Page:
It’s tax season again – that time of year where millions of people get large tax refunds. A lot of times these tax refunds are used to get caught up on utilities and rent, pay down payday loans, medical bills, credit card payments, civil judgments or debt collectors. A $10,000 tax refund is often gone in just a few short weeks. And the same thing happens year after year.
If this sounds like you, you’re not alone. So what if you could keep your tax refund? What if you could break out of the cycle of using your tax refund every year just to pay bills that never seem to go away? If you are reading this – you’re probably already thinking about filing for bankruptcy.
Your tax refund is non-exempt – which means a Bankruptcy Trustee will order you to turn it over. That money will then be given to your creditors. The ONLY exception to this is Earned Income Credit (EIC). The EIC portion of your tax refund is protected and you will not have to turn this over.
The tax refund is probably the number one most seized asset in a bankruptcy because it is so easy to liquidate. You hand over your check to the Bankruptcy Trustee and he/she distributes that money to your creditors after taking a few percent off the top for themselves
In terms of leverage, you have a lot more options in terms of how to resolve the case when you are able to contest the case. This means you may be able to settle the case and get a better deal versus trying to settle a judgment that has already been entered. It’s possible if you have legitimate defenses you may even be able to win the case and not pay a dime. Either way, the judgment creditor no longer has the ability to levy your bank accounts, garnish your wages, or lien your property.
That’s right. Spend the tax refund. Of course, you need to be careful on what to spend it on – no paying back family members for bills you owe. No trips to the Bahamas. I wouldn’t buy a 10 carat diamond ring or any luxury items. But, feel free to spend it on rent, food, clothes, home maintenance, furniture, car repairs, insurance and your Bankruptcy Lawyer. If you have any questions, absolutely contact a bankruptcy attorney on how to spend your tax refund.
The biggest problem with negotiating a debt settlement is that you need cold hard cash up front. Many folks simply do not have the money to settle a $5,000 credit card debt for $3,000 cash. If you do settle a debt for less than the full balance, be prepared to receive a 1099 for the written off balance as untaxed “income” and expect to owe the IRS some money.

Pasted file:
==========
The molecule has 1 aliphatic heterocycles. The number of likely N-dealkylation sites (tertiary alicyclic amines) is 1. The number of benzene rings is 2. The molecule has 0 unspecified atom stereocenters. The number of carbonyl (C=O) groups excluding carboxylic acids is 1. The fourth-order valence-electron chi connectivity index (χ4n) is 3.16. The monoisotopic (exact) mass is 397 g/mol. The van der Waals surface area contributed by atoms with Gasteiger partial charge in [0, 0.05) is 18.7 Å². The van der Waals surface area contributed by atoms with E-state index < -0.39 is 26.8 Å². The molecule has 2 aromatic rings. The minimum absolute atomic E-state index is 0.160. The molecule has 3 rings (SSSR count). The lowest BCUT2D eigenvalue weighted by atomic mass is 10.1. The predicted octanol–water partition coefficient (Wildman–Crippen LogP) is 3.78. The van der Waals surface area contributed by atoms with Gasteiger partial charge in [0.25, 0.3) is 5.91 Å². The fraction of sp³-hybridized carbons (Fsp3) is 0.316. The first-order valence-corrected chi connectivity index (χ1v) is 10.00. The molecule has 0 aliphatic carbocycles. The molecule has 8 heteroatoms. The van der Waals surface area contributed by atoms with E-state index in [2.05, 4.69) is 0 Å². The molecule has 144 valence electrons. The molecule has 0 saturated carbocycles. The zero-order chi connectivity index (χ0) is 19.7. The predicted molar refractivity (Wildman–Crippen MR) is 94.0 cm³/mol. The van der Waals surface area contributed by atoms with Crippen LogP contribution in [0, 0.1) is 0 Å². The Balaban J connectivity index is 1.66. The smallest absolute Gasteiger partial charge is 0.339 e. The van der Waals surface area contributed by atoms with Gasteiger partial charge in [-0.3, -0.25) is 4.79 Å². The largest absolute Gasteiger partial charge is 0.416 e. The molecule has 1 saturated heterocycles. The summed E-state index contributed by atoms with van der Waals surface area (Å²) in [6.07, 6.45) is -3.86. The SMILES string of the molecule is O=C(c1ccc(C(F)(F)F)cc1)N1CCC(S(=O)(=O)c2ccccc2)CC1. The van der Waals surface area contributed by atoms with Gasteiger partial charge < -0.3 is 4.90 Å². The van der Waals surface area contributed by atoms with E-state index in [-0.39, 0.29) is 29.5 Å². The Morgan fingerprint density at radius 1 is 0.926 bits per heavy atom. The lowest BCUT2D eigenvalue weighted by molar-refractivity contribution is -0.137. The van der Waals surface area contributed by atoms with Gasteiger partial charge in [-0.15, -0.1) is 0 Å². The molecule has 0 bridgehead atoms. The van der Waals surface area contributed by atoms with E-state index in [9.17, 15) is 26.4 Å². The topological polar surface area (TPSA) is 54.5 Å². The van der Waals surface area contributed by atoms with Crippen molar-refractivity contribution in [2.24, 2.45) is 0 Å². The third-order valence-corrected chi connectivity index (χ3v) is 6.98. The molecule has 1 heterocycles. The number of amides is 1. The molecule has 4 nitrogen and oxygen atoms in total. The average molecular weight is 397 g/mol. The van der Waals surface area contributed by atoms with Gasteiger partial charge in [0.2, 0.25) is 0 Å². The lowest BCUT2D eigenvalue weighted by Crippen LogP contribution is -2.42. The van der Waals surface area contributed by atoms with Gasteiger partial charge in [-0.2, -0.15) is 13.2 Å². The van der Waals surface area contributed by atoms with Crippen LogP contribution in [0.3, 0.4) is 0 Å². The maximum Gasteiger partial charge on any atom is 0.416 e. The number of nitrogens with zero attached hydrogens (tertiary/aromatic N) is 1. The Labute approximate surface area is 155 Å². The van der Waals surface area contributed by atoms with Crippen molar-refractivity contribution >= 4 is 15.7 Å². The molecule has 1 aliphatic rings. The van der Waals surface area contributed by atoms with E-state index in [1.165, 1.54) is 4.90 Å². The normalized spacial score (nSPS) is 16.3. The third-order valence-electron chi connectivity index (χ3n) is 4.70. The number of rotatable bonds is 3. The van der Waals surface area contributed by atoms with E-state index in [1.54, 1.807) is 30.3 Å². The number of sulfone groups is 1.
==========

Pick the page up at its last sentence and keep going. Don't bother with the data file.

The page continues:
The Chapter 7 or Chapter 13 Bankruptcy Trustee will absolutely 100% want to know how the money was spent down. Do NOT cash your tax refund check unless you are prepared to keep a receipt for every single purchase. If you can’t explain how you spent the money, the Bankruptcy Trustee will assume you are still holding cash on hand and will demand turnover. The best way to track your spending is to keep the tax refund on a prepaid debit card or a bank account. That way there will be an electronic record of every purchase.
The Chapter 7 or Chapter 13 Trustee will have an interest in the following year’s tax refund. If you over-withhold – i.e. claim too few deductions – consider changing your payroll deduction so you do not get as large of a tax refund the following year.
Can Bankruptcy Get Rid of a Lawsuit Judgment? If you have questions about how to get rid of a judgment in bankruptcy, please give us a call at 785-379-3600 for a FREE Consultation over the phone or in person or you can email us now.
In sum – you tax refund is a non-exempt asset. In a Chapter 7 Bankruptcy the Trustee will ask you to turn it over. The best way to protect your tax refund is to spend it on exempt assets before you file baankruptcy. Depending on when you file bankruptcy, the Chapter 7 Trustee may have an interest in the following year tax refund. You may want to change your withholding to reduce the size of your tax refund. If your tax refund is mainly Earned Income Credit, then that is protected by law.
If you have questions about How to Keep Your Tax Refund In Bankruptcy, please give us a call at 785-379-3600 for a FREE Consultation over the phone, in person or you can email us now.